What does political action have to do with human immortality? This is a question in Hannah Arendt’s philosophy that I have always wondered about. In many of her writings, especially The Human Condition, Elan emphasizes man’s pursuit of immortality. She even goes back to the time of pre-socrates in ancient greece. Saying that the greek city-states at that time attached. Great importance to political participation. And even generally believed that political action was. The only way to respond to the inevitable death of people. She distinguishes between eternity and immortality. The former is a way of existence that transcends time. Through contemplation, especially philosophy, people grasp the eternal truth and live a non-time life. Olam’s frequently cited examples are Plato and Aristotle, both of whom express a yearning for a contemplative life in their writings.
Unlike eternity, immortality is still a way of living in the world,
in time. People are bound to Qatar Phone Number die, this is an irreversible fate, but people can obtain immortal life through the memory of others, by leaving their names and deeds in the community and in history. From this point, Olan said that the political participation of ancient Greek city-states was the place where people gathered, discussed and acted. Through biography and other historical accounts, my story has been passed down through the ages (or smeared through the ages).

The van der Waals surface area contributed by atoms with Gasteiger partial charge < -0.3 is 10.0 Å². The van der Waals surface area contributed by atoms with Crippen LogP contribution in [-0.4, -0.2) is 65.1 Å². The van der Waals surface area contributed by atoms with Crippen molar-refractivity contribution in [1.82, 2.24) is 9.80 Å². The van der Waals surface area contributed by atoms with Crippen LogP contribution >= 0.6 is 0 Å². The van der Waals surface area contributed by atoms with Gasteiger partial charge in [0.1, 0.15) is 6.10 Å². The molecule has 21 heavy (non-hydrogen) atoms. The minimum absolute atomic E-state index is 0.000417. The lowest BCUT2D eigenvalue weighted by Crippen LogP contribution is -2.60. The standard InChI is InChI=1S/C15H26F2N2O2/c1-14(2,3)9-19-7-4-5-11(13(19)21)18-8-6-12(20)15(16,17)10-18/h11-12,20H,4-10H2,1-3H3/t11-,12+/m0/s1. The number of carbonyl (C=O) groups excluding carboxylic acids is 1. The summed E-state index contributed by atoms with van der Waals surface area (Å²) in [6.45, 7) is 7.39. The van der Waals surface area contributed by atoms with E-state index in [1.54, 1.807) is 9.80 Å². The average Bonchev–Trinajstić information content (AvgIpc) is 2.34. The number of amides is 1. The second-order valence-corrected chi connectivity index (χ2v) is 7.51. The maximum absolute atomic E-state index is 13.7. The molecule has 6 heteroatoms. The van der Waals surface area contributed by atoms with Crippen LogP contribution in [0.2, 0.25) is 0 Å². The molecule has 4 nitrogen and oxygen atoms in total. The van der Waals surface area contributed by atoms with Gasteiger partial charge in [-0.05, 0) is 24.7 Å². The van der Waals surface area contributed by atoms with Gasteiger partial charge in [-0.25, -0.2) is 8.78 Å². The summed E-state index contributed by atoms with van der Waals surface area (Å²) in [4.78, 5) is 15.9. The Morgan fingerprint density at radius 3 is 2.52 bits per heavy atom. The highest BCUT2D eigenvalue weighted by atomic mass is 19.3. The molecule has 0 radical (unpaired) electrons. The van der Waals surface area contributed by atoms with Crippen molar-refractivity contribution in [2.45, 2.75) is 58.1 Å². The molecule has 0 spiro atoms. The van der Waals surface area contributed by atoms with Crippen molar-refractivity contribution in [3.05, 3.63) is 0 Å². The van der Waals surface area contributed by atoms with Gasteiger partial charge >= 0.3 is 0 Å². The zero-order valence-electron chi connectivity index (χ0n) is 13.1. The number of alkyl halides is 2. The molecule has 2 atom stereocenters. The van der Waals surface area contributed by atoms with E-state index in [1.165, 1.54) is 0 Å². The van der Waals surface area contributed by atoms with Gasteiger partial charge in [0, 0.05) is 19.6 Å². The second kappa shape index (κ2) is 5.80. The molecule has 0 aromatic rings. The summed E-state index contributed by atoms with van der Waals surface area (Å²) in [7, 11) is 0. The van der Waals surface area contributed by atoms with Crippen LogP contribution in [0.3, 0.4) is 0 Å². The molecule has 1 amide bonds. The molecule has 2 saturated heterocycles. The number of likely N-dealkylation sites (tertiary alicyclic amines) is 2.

Oran said that this was the arrangement of death in the original ancient Greece.
What I’ve never understood is why Elan (seems) thinks that the pursuit of immortality can still be a motivation for political action in modern society? Do we, who live in modern society, still find the “immortality in the world” described by Elan valuable? I doubt it. And if we erase the quest for immortality, how should we understand the dynamics of political action? In a crazy society, we see a lot of crazy people and crazy things every day. many. too much. If there is still a trace of joy in one crazy farce after another, it will probably only be those moving stories set off by farce. We have seen how many fearless and unrepentant nobles, how heart-piercing heroism, and how helpless grief. They are all flesh and blood. They all have first and last names. We may not have participated in the performance of these stories, but we can still remember the stories and lengthen the fleeting trajectory of meteors a little. The pursuit of immortality may not necessarily be the pursuit of one’s own immortality. It may be just indignant, indignant madness still exists, but the beautiful story will soon disappear. Perhaps the pursuit of immortality is to make their stories immortal.